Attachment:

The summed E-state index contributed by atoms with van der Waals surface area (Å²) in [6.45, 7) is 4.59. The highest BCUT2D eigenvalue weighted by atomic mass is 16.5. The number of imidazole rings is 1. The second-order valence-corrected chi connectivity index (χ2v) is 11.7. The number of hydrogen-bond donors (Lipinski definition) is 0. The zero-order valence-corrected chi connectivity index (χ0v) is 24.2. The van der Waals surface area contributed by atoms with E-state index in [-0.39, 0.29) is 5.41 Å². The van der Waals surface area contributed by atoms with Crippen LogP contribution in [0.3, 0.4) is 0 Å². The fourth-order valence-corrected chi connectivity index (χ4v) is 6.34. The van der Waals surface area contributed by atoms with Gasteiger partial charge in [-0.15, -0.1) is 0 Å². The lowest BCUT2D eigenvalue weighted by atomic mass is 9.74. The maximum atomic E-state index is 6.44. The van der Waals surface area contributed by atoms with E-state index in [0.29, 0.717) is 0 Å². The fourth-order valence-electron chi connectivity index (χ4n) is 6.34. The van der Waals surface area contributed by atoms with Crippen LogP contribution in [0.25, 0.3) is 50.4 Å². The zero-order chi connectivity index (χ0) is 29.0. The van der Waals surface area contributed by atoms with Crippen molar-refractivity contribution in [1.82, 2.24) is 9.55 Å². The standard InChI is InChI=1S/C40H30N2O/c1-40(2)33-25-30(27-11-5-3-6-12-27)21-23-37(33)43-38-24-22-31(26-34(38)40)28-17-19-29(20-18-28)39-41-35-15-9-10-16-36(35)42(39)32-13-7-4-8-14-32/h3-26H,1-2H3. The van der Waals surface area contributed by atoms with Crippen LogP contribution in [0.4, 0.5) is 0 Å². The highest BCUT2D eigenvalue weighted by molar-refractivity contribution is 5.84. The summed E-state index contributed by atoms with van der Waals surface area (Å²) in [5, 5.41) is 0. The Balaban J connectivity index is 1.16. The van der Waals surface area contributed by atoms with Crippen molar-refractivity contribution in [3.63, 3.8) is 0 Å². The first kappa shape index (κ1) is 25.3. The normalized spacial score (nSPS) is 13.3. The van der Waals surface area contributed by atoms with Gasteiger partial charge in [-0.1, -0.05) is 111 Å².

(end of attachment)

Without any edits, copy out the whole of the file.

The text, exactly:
The summed E-state index contributed by atoms with van der Waals surface area (Å²) in [6.45, 7) is 4.59. The highest BCUT2D eigenvalue weighted by atomic mass is 16.5. The number of imidazole rings is 1. The second-order valence-corrected chi connectivity index (χ2v) is 11.7. The number of hydrogen-bond donors (Lipinski definition) is 0. The zero-order valence-corrected chi connectivity index (χ0v) is 24.2. The van der Waals surface area contributed by atoms with E-state index in [-0.39, 0.29) is 5.41 Å². The van der Waals surface area contributed by atoms with Crippen LogP contribution in [0.3, 0.4) is 0 Å². The fourth-order valence-corrected chi connectivity index (χ4v) is 6.34. The van der Waals surface area contributed by atoms with Gasteiger partial charge in [-0.15, -0.1) is 0 Å². The lowest BCUT2D eigenvalue weighted by atomic mass is 9.74. The maximum atomic E-state index is 6.44. The van der Waals surface area contributed by atoms with E-state index in [0.29, 0.717) is 0 Å². The fourth-order valence-electron chi connectivity index (χ4n) is 6.34. The van der Waals surface area contributed by atoms with Crippen LogP contribution in [0.25, 0.3) is 50.4 Å². The zero-order chi connectivity index (χ0) is 29.0. The van der Waals surface area contributed by atoms with Crippen molar-refractivity contribution in [1.82, 2.24) is 9.55 Å². The standard InChI is InChI=1S/C40H30N2O/c1-40(2)33-25-30(27-11-5-3-6-12-27)21-23-37(33)43-38-24-22-31(26-34(38)40)28-17-19-29(20-18-28)39-41-35-15-9-10-16-36(35)42(39)32-13-7-4-8-14-32/h3-26H,1-2H3. The van der Waals surface area contributed by atoms with Crippen LogP contribution in [0.4, 0.5) is 0 Å². The highest BCUT2D eigenvalue weighted by molar-refractivity contribution is 5.84. The summed E-state index contributed by atoms with van der Waals surface area (Å²) in [5, 5.41) is 0. The Balaban J connectivity index is 1.16. The van der Waals surface area contributed by atoms with Crippen molar-refractivity contribution in [3.63, 3.8) is 0 Å². The first kappa shape index (κ1) is 25.3. The normalized spacial score (nSPS) is 13.3. The van der Waals surface area contributed by atoms with Gasteiger partial charge in [-0.1, -0.05) is 111 Å².